Week of September 12, 1999
On To Arches and Canyonlands National Parks

We did some more research on our family history at the BYU campus library. We ate at an interesting restaurant, Frontier Pies, where we had stir fry and then slices of strawberry and coconut cream pies to top it off. The menu is like an old West newspaper with interesting tidbits. After spending a few days in Springville (outside of Provo, Utah), we then headed south towards Moab which is near Arches National Park and Canyonlands National Park. As we drove we passed numerous mountain ranges and peaks. Some of the trees along the ridges were vibrant red and fiery orange. We got in a traffic jam where road workers were working and had to wait for 30 minutes. The sun seems brighter here in Utah. It beats down on you. Once we got near Moab, we stayed at Archview Campground, which had views of Arches National Park in the distance. They provided us with a modem hookup in their store and included a Texaco gas station and an antique shop. Moab is named for a remote area in the Bible.

Upon entering Arches National Park, we went up a winding road to view the many sandstone and sculpted slickrock formations formed from 100 million years of erosion and underground salt beds. We could see the snow peaked La Sal Mountains in the distance. The mountains were so named by Spanish explorers who thought they looked like piles of salt when covered by snow. Along the short Park Avenue, we could glimpse the Courthouse Towers and the Tower of Babel formations. We drove past Petrified Dunes, which are ancient giant sand dunes turned to stone. We stopped to walk around the Balanced Rock which stands precariously by itself on top of a pinnacle. At the Fiery Furnace, a maze of spires create an intricate array of miniature canyons. There are over 2,000 arches to view in this tranquil place. The most popular is Delicate Arch which appears on the Utah license plate. There are three trails which provide views of this arch. We took the half mile viewpoint trail to get a glimpse. Another, more strenuous three mile (round trip, allow 2 to 3 hours) hiking trail offers a close view after walking along a rock ledge for 200 yards. Native Americans traveled these lands for thousands of years, leaving evidence of petroglyph and pictograph drawings (We saw some evidence of these when we visited Capitol Reef National Park, to be reviewed here soon). Ranchers came in the late 1800s to raise cattle in the side canyons. Be sure to stay on the trails if you go. The soil is fragile, made up of algae, fungi, and lichens. This crust absorbs moisture and helps prevent erosion in the harsh climate. The best time for photos are in the early morning or late in the afternoon, where the colors of the rocks appear the richest (photos to appear here soon). As we left the park late in the day, we saw a skinny mule deer along the road.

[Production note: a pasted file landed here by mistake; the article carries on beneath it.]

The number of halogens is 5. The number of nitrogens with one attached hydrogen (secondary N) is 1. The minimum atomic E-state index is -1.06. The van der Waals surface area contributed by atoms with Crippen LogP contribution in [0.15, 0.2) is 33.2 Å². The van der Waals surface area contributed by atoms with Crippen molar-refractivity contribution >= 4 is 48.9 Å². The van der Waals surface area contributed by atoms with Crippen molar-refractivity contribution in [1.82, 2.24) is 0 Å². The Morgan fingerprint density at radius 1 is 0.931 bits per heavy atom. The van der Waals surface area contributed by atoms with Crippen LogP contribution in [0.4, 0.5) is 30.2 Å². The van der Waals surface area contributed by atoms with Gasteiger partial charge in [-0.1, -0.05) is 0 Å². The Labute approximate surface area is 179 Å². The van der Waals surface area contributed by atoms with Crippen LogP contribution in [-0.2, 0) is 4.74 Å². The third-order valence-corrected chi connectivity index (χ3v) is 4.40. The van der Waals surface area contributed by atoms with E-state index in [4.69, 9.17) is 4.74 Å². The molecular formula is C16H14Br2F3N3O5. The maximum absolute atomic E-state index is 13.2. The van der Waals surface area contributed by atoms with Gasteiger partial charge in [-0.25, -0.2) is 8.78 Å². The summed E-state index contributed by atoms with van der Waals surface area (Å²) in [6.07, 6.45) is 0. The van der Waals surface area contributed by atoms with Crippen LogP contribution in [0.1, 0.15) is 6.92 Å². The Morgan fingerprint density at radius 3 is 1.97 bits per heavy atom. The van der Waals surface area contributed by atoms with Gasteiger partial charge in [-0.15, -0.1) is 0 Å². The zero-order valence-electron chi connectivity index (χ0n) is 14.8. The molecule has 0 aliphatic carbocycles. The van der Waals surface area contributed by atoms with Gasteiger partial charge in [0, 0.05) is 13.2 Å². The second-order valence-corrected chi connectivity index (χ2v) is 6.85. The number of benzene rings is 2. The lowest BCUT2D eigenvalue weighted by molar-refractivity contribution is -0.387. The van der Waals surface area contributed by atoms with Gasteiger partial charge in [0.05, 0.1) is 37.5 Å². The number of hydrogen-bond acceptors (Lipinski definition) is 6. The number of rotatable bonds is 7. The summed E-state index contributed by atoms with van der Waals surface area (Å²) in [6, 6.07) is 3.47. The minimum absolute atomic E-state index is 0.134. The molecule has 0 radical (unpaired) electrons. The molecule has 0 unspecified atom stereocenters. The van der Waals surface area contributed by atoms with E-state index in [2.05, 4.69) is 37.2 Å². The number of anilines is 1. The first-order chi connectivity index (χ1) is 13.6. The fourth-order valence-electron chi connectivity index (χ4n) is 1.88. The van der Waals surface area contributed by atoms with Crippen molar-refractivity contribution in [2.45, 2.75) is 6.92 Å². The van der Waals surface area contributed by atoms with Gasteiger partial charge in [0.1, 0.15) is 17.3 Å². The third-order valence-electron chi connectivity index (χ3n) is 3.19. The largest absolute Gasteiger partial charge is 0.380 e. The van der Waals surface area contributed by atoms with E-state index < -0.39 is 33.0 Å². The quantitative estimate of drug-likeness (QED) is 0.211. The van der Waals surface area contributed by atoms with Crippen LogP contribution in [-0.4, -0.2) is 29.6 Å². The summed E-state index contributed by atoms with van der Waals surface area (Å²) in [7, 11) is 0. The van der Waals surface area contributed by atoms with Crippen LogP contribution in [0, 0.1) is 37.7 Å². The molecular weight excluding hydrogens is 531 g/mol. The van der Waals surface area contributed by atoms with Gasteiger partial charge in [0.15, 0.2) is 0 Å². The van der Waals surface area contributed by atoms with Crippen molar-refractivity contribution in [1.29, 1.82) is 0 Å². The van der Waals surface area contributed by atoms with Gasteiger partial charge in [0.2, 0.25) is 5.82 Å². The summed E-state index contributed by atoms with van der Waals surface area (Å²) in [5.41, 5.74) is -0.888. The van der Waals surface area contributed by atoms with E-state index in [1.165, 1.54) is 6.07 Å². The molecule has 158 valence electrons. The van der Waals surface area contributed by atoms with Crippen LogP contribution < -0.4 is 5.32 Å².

The next day we headed to explore the Island of the Sky, the northern section of Canyonlands National Park. There are two other sections of the park, the Needles in the eastern section and the Maze to the west. The side canyons were formed from the merging of the Green and Colorado rivers. From Island of the Sky viewpoints we could view broad vistas of the canyons below, the river basin, and the other two sections of the park. This region is similar in some regards to the Grand Canyon, with pinyon pine and juniper trees and varying hues of the canyon walls. The Maze section to the west has been described as a "30 square mile puzzle in sandstone". It is one of the most remote areas of the country. The Needles section contains hundreds of ancient Indian ruin sites and petroglyphs. Upon exploring the area back in 1869 on his way to the Grand Canyon, Major John Wesley Powell is said to have explained it as "strange, weird, and grand". It rains less than 10 inches here a year. We picked one of the days that it did. By the time we got back to Moab, we could see a double rainbow in town.